Doctor of Philosophy (PhD)
Quality physical education can positively influence students’ emotional development, specifically their perceptions of competence, self-esteem, and self-concept. Unfortunately, girls often become less engaged and involved in physical education as they grow older and consistently report lower physical self-concepts than males. Physical self-concept is associated with multiple positive outcomes, yet there is only speculation addressing why females report lower physical self-concepts than males in physical education. The overall purpose of this dissertation was to investigate potential explanations for gender discrepancies in physical self-concept among physical education students. One qualitative and one quantitative research study was conducted to address this issue. The purposes of the qualitative study were to capture female students’ personal interpretations of physical self-concept, frame of reference, and the physical education environment. Results indicate that the girls enrolled in same-sex physical education classes perceived the coed environment negatively and experienced pressure regarding physical ability and appearance. Competition in physical education received significant attention and was desirable only in appropriate levels and contexts. Results supported that the students used multiple sources of information in physical self-concept development. Participants conformed to traditional gender norms and viewed males as more aggressive and physically dominant than females. In addition, all participants perceived same-sex physical education as a more desirable setting. The purposes of the quantitative study were to investigate a BFLPE and moderating effects of class type among female students in physical education. It was hypothesized that: a) individual ability would positively predict sport self-concept and class-level ability; b) class-level ability would negatively predict sport self-concept (also known as a BFLPE); and c) class structure (e.g. same sex, coeducational) would moderate the BFLPE in physical education. Results provided evidence that participants in both class types experienced a BFLPE. Class type did not increase or decrease the BFLPE for these students, indicating that the girls in these coed classes were not at an increased risk for experiencing negative consequences to their sport self-concept as a result of a BFLPE. Overall, results provide additional information of physical self-concept development among adolescent females in physical education. Implications for practitioners and suggestions for future research are included.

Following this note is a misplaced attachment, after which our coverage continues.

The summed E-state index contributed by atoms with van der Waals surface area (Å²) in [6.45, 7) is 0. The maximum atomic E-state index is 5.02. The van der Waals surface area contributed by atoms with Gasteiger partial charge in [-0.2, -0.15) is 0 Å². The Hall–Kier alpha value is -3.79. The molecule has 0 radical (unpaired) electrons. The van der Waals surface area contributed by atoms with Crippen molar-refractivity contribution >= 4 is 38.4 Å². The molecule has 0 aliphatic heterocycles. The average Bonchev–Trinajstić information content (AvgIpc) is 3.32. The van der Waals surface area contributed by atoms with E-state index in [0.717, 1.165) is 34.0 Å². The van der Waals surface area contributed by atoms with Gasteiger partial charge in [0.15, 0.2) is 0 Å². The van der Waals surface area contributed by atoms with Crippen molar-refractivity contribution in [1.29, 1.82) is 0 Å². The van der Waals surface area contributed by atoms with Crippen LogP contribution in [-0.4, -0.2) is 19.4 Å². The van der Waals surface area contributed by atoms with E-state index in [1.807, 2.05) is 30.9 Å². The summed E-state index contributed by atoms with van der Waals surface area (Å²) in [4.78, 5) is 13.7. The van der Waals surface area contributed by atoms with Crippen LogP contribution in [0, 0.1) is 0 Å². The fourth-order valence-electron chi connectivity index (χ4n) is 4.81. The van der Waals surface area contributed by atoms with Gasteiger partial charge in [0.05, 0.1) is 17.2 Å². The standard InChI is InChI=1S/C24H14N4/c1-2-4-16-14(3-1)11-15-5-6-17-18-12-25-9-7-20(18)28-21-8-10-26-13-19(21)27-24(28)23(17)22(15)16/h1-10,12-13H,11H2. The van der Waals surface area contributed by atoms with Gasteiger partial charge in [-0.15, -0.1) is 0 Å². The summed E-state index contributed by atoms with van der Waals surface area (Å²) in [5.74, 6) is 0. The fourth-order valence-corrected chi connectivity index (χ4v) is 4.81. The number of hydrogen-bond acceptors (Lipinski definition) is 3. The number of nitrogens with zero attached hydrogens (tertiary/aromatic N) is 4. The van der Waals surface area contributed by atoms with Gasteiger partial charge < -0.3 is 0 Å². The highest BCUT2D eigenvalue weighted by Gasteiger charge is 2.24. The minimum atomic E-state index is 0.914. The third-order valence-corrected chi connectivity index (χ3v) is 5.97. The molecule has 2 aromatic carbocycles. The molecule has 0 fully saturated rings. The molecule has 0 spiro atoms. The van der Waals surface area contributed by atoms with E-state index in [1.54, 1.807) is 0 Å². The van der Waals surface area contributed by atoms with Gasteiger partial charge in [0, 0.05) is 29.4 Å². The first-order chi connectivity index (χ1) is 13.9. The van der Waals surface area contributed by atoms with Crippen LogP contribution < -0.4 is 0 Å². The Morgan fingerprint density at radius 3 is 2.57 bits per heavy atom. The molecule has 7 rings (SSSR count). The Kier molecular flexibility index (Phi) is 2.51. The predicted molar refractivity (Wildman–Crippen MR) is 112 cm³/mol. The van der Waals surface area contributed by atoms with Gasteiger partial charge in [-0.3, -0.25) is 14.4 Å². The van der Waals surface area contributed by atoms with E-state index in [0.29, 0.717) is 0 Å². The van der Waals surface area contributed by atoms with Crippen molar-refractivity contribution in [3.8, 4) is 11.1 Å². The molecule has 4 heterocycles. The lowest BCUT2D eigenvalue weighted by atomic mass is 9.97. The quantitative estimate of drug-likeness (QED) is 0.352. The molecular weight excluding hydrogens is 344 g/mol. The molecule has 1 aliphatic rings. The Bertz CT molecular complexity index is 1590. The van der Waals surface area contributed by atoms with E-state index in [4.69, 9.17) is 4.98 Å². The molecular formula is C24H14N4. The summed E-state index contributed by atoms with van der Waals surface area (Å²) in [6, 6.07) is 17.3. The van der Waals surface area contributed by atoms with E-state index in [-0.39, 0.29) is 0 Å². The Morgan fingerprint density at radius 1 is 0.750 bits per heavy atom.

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Release the entire work immediately for access worldwide.
Beasley, Emily Kristin, "Physical self-concept and gender : the role of frame of reference and social comparison among adolescent females" (2013). LSU Doctoral Dissertations. 1389.